Comprehensive inspection every 2 yrs.

Temporary facility:

1 comprehensive during licensing period

Violations are misdemeanors

1st offense: fine up to $1,000, imprisonment up to 90 days, or both

2nd offense: fine up to $2,500, imprisonment up to 1 year, or both

Plus civil penalty up to $5,000 and possible license suspension or revocation

Inspection agency must make report available to public upon request

Some counties publish reports on-line


Health Dept., Div. of Environmental Health, Food Safety Center

Health Department or city or county health board that has a “delegation agreement” with the department

“Food Establishments” are operations that store, prepare, package, serve, vend, or otherwise provide food for human consumption.

Food establishment include:



Markets & groceries

Convenience stores

Special event food stands


Health care & other institutions

Vending machines

Retail bakeries


Food sources, handling, storage, & equipment

Employee health & hygiene

Water, plumbing, waste handling

Other physical facilities

Toxic supplies & application

Varies, depending on risk category (but delegated city or county boards can ask for alternate compliance methods):

High-risk (establishment serves potentially hazardous foods requiring extensive, on-site processing; prepares food several hours or days before serving; serves menu items with demonstrated potential for causing food-borne illness; or draws drinking water from surface supply)

At least once every 12 months

Medium-risk (establishment serves potentially hazardous foods but with minimal holding time between prep and serving or serves foods that require extensive handling followed by heat treatment (e.g., pizza))

At least every 18 months

Low-risk (not high- or medium risk establishment)

At least once every 24 months

No established schedule for mobile food units, food carts, and seasonal and special event stands

Up to $1,000 for each day a violation persists

Up to $10,000, one year in prison, or both for intentional or repeated violations

Unable to determine


Health & Senior Services Dept. (HSSD), Consumer & Environmental Health Services Div.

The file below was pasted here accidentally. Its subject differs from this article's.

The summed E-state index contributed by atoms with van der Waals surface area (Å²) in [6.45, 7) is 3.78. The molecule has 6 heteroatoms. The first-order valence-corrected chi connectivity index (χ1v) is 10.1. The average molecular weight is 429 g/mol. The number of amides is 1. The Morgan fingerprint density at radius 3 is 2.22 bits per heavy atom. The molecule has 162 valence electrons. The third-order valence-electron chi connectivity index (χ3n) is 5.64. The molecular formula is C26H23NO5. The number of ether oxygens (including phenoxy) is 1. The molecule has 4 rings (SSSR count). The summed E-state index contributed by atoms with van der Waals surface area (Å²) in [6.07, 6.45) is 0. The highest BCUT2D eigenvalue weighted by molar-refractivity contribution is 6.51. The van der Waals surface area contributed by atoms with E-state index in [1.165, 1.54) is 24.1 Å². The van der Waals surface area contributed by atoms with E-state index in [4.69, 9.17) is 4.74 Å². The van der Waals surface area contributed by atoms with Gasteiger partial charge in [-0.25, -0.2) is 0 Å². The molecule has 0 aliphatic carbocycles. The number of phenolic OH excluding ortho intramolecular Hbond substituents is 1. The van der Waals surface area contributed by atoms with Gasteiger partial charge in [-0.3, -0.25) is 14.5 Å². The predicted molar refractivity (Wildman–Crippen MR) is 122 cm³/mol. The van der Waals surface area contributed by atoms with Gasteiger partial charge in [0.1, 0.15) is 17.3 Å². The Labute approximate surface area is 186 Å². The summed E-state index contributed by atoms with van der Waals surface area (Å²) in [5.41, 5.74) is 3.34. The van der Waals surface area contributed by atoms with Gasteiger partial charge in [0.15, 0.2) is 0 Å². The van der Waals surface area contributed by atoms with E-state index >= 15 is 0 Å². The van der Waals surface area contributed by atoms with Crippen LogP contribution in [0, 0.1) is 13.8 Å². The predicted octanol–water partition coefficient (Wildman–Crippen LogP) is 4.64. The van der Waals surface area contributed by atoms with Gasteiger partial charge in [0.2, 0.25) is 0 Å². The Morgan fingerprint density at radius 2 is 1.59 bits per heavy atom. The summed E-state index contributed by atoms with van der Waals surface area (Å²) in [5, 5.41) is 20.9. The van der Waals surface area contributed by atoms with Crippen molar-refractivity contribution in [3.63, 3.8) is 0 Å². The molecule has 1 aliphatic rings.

Local board of health or HSSD

“Retail food establishment”

Categorized (1-4) on basis of risk:

Type 1:

Convenience stores

Hot dog carts

Coffee shops

Type 2:

Retail food stores


Quick service operations

Type 3:

Full service restaurants

Catering operations


Commissaries (e.g., airlines)

Hospitals & nursing homes

Type 4:

Any of above that conducts specialized processes like smoking, curing, canning


Food handling

Equipment, utensils, linen

Water, plumbing, waste handling

Physical facilities

As often as inspecting agency deems necessary

$50 to $1,000 civil penalty for each offense

Establishment must post latest evaluation placard in conspicuous place near entrance

Establishment operator must keep inspection report on premises for public review


Dept. of Health and Mental Hygiene

Bureau of Food Safety and Community Sanitation; inspections done by public health sanitarians (PHS)

“Food service establishments” include restaurants, bakeries and “take-outs”

PHS evaluate an establishment's conditions and practices and identify risk factors for food-borne illnesses. These risk factors include:

Improper personal hygiene practices

Improper hand washing and bare hand contact with ready-to-eat foods

Improper cooking, holding, and re-heating temperatures

Cross-contamination of food and food equipment

Food from unapproved sources

Unannounced annual inspection

Based on inspection, PHS can issue a notice of violation (“NOV”, administrative summons) for violations of NYC Health Code, State Sanitary Code, or other applicable law. NOV can result in monetary penalties as determined by department's administrative tribunal.

Available online at


Human Services Dept, Food, Pool, & Lodging Health & Safety Sec.

County public health authorities

“Food establishments” are operations that store, prepare, assemble, package, serve, vend, or otherwise provide food for human consumption

Food establishments include:

Restaurants, bars & taverns, coffee shops & snack bars,

B & Bs, motels

Private clubs


Senior centers

Vending machines

Hospitals (if open to public)


Operations in mobile or temporary establishments, whether or not they charge for food

School food services

Fraternal, social, religious organizations where food is prepared for public